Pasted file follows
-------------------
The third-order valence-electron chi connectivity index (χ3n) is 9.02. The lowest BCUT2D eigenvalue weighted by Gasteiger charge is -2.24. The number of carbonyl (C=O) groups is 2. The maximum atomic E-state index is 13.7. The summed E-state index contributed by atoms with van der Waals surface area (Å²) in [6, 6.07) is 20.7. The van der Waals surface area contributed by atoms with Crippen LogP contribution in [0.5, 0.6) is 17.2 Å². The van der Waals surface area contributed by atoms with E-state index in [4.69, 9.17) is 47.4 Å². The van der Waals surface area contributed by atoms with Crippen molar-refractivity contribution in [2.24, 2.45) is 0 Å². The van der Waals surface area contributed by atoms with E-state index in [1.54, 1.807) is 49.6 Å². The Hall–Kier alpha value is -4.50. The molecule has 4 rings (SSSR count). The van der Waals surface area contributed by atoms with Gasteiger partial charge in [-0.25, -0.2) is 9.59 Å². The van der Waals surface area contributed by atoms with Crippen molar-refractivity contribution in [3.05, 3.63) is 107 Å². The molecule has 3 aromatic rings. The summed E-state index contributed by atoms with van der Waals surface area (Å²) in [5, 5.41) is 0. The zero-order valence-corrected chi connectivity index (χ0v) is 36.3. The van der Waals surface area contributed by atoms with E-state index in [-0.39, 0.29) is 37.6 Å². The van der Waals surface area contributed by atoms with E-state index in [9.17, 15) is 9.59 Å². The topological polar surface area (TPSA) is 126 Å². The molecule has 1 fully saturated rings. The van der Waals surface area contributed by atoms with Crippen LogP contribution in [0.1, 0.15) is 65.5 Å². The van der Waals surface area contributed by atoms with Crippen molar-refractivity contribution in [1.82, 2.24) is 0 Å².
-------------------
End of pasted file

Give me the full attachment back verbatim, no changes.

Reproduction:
The third-order valence-electron chi connectivity index (χ3n) is 9.02. The lowest BCUT2D eigenvalue weighted by Gasteiger charge is -2.24. The number of carbonyl (C=O) groups is 2. The maximum atomic E-state index is 13.7. The summed E-state index contributed by atoms with van der Waals surface area (Å²) in [6, 6.07) is 20.7. The van der Waals surface area contributed by atoms with Crippen LogP contribution in [0.5, 0.6) is 17.2 Å². The van der Waals surface area contributed by atoms with E-state index in [4.69, 9.17) is 47.4 Å². The van der Waals surface area contributed by atoms with Crippen molar-refractivity contribution in [2.24, 2.45) is 0 Å². The van der Waals surface area contributed by atoms with E-state index in [1.54, 1.807) is 49.6 Å². The Hall–Kier alpha value is -4.50. The molecule has 4 rings (SSSR count). The van der Waals surface area contributed by atoms with Gasteiger partial charge in [-0.25, -0.2) is 9.59 Å². The van der Waals surface area contributed by atoms with Crippen molar-refractivity contribution in [3.05, 3.63) is 107 Å². The molecule has 3 aromatic rings. The summed E-state index contributed by atoms with van der Waals surface area (Å²) in [5, 5.41) is 0. The zero-order valence-corrected chi connectivity index (χ0v) is 36.3. The van der Waals surface area contributed by atoms with E-state index in [-0.39, 0.29) is 37.6 Å². The van der Waals surface area contributed by atoms with E-state index in [9.17, 15) is 9.59 Å². The topological polar surface area (TPSA) is 126 Å². The molecule has 1 fully saturated rings. The van der Waals surface area contributed by atoms with Crippen LogP contribution in [0.1, 0.15) is 65.5 Å². The van der Waals surface area contributed by atoms with Crippen molar-refractivity contribution in [1.82, 2.24) is 0 Å².